Among those with atopic dermatitis, smoking and male sex were significantly associated with higher risk for new-onset migraine
By Lori Solomon HealthDay Reporter
FRIDAY, Dec. 16, 2022 (HealthDay News) — Adults with atopic dermatitis (AD) have a significantly increased risk for new-onset migraine, according to a letter to the editor published online Oct. 21 in the Journal of the European Academy of Dermatology & Venereology.
Ji Hae Lee, from the Catholic University of Korea in Seoul, and colleagues used the Korean National Health Insurance Service claims database to identify 3.5 million adults in Korea who underwent a nationwide health check-up in 2009. The impact of AD on the risk for new-onset migraine was assessed.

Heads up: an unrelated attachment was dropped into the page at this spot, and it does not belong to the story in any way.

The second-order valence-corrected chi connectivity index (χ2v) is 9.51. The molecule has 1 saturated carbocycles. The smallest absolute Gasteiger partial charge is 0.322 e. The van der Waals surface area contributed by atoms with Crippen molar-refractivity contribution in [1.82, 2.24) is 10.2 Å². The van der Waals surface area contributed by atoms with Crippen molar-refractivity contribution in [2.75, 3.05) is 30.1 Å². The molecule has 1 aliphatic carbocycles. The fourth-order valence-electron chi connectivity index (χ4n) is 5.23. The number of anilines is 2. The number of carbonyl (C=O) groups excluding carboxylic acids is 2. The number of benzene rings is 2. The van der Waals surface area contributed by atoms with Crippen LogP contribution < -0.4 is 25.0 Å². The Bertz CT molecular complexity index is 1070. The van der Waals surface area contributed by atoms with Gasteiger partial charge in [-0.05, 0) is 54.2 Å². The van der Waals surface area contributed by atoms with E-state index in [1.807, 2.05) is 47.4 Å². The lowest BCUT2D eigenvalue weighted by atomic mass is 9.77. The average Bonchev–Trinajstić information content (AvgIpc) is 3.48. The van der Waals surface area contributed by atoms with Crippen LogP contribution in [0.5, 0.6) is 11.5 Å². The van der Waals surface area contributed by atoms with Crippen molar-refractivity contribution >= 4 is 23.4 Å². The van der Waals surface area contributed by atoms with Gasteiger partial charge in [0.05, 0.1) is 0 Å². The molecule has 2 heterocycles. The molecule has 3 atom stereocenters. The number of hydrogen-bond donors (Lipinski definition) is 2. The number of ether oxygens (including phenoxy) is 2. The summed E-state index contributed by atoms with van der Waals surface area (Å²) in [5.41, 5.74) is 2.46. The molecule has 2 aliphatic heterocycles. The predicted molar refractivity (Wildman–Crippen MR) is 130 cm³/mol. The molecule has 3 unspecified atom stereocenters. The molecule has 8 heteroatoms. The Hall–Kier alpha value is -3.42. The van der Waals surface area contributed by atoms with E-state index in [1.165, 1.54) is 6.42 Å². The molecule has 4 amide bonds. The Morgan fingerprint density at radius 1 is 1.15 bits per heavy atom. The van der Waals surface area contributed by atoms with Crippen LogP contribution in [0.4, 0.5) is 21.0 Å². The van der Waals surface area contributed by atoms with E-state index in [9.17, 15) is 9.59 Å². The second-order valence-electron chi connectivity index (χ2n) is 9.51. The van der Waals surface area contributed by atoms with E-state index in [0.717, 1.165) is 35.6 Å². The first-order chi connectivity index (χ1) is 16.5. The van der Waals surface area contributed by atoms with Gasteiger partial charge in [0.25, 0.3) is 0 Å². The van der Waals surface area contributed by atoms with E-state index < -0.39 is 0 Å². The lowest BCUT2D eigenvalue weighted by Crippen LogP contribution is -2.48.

The researchers found that 48,983 adults (1.5 percent) had a diagnosis of AD, while 449,484 new-onset migraines were identified during 7.6 years of median follow-up. In people with AD, the cumulative incidence of new-onset migraine was 21.8 per 1,000 person-years, which was significantly higher than in those without AD (16.5 per 1,000 person-years; hazard ratio, 1.26). The risk for new migraine was slightly higher among those with moderate-to-severe AD (hazard ratio, 1.26) versus those with mild AD. Among patients with AD, smoking and male sex were significantly associated with a higher risk for new-onset migraine. There was also a synergistic increase in the risk for migraine in AD patients with sleep disorders or stroke.
“Further study is needed to examine whether appropriate management of AD can guard against the risk of new-onset migraine,” the authors write.
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